Jul 12, 07
Read in January, 2003
I only gave this book 3 stars because it was so tedious and repetitive. I actually have some things to say in defense of the usual criticisms, but more on that in a minute. Whether or not you agree with her philosophy, Ayn Rand does make some good points in favor of her argument. I can forgive it for it's exaggerated depiction of socialism as a system which rewards the weak and lazy and parasitizes the intelligent and productive. Honestly, if you install any system which allows people to thrive as parasites, plenty of people will take advantage of it. It's just human nature.
Unfortunately, this book only seems to be aware of human nature where it guarantees the failure of the system it's trying to shoot down. It never takes into account the inevitable abuses of capitalism by fallible human beings. Special interest groups, politicians making laws which favor corporations they hold stock in, sweat shops, the whole military industrial complex, etc. While the author's point of view is understandable given the communism she came to america to escape, and the fact that the issues I listed above probably weren't in the news as much back then as they are now, I still don't think her long long long argument holds up.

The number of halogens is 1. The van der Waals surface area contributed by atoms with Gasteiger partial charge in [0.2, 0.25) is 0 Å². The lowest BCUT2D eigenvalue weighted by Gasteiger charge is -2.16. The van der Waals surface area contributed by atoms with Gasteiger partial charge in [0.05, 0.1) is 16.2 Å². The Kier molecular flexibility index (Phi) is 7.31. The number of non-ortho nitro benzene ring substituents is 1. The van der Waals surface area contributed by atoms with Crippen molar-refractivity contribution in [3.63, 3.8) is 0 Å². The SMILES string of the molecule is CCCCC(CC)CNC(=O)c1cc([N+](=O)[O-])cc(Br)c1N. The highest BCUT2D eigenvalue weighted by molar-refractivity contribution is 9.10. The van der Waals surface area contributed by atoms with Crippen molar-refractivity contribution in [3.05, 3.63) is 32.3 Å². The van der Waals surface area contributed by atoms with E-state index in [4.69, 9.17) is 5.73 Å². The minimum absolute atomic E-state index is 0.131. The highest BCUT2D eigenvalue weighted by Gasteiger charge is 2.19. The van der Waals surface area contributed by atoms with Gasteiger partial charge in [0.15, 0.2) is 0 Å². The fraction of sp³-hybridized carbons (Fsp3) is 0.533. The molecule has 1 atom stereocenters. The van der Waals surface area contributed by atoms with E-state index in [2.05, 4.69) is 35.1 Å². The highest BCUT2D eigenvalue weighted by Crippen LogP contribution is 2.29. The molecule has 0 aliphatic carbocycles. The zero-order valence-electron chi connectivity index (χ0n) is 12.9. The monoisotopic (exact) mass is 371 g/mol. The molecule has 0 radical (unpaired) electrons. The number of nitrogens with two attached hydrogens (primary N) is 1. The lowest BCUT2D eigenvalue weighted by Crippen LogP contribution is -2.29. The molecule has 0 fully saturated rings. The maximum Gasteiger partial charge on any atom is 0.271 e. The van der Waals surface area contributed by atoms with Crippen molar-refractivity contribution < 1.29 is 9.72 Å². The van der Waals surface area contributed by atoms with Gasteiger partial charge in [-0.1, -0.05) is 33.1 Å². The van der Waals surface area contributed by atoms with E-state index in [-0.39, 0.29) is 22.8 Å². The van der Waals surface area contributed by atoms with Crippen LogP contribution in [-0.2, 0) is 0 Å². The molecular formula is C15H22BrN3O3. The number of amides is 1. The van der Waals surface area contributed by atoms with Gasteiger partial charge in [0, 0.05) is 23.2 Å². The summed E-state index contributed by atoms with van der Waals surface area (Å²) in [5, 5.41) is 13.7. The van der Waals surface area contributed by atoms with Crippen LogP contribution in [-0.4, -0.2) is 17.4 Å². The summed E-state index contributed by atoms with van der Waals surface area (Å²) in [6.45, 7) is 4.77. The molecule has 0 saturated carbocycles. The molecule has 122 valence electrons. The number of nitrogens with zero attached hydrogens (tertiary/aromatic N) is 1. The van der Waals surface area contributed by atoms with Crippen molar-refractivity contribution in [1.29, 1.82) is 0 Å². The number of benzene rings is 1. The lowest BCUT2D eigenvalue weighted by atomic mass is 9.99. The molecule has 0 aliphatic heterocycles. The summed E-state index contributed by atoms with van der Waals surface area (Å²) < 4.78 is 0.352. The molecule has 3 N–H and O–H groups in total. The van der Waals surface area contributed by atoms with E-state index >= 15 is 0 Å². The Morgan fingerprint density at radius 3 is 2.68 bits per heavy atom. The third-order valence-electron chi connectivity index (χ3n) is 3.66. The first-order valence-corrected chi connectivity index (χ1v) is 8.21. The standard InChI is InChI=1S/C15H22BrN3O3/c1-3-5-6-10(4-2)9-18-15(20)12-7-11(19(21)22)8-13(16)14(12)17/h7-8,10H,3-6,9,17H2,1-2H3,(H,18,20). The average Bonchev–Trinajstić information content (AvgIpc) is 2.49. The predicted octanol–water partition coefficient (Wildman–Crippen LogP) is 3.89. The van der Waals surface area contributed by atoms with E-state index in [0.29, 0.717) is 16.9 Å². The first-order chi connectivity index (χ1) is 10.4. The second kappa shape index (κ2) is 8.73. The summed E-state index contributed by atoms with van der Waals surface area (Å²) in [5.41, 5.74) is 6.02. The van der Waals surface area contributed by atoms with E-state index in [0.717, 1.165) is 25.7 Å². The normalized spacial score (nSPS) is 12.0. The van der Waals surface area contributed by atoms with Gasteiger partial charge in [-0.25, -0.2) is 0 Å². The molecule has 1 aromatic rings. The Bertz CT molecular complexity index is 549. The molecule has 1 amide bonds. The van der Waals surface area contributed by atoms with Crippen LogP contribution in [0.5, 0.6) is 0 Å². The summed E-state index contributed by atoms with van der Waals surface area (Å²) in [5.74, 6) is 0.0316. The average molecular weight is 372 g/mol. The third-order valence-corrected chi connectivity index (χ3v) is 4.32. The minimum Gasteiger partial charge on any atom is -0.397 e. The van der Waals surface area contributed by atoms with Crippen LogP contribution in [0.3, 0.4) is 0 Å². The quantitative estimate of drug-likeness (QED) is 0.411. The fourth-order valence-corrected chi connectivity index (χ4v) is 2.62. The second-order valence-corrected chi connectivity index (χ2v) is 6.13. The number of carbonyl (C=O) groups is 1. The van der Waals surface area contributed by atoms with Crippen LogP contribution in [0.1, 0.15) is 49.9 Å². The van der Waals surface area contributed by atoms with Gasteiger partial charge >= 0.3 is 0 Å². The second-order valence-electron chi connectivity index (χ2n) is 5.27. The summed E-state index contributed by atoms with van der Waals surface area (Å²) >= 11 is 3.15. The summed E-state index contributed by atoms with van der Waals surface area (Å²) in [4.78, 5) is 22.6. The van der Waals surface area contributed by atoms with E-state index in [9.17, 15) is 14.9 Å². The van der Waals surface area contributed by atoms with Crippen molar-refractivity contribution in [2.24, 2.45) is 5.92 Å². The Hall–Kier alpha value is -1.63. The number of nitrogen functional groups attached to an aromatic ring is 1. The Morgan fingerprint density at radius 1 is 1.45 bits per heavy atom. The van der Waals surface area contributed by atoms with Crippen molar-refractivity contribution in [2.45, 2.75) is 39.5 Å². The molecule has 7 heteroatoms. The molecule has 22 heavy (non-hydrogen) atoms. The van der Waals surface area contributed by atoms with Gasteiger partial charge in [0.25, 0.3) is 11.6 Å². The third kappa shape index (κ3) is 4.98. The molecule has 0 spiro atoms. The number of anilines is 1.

The brilliant, attractive, articulate, morally perfect industrialist heroes of Atlas Shrugged are not real people. Ayn Rand herself said, in defense against her critics, they are not man as he is, rather man as he should be. Which would be great in another book, I have no objection to admittedly portraying non-existant ideals if it makes a good point. If such people really existed capitalism could work. Ayn Rand seems perfectly aware of the shortcomings of human nature when they manifest themselves under communism, but then offers as an alternative another system which could only actually work for the non-existant ideal men she made up.
So as a piece of propaganda, It doesn't fully convince me. I suppose if I were completely on the nurture side of the nature vs. nurture debate on human behavior, I could have simply bought the idea that installing an economic system based on moral principles could create a better culture and thus better people. Though if there's anything history shows us over and over again it's that no new belief or set of rules has ever succeeded on that front. As a novel, well, it's full of excessively long-winded monologues and drags on. But, it did keep me interested enough to see it through to the end, and forced me to think so I have to give it some credit.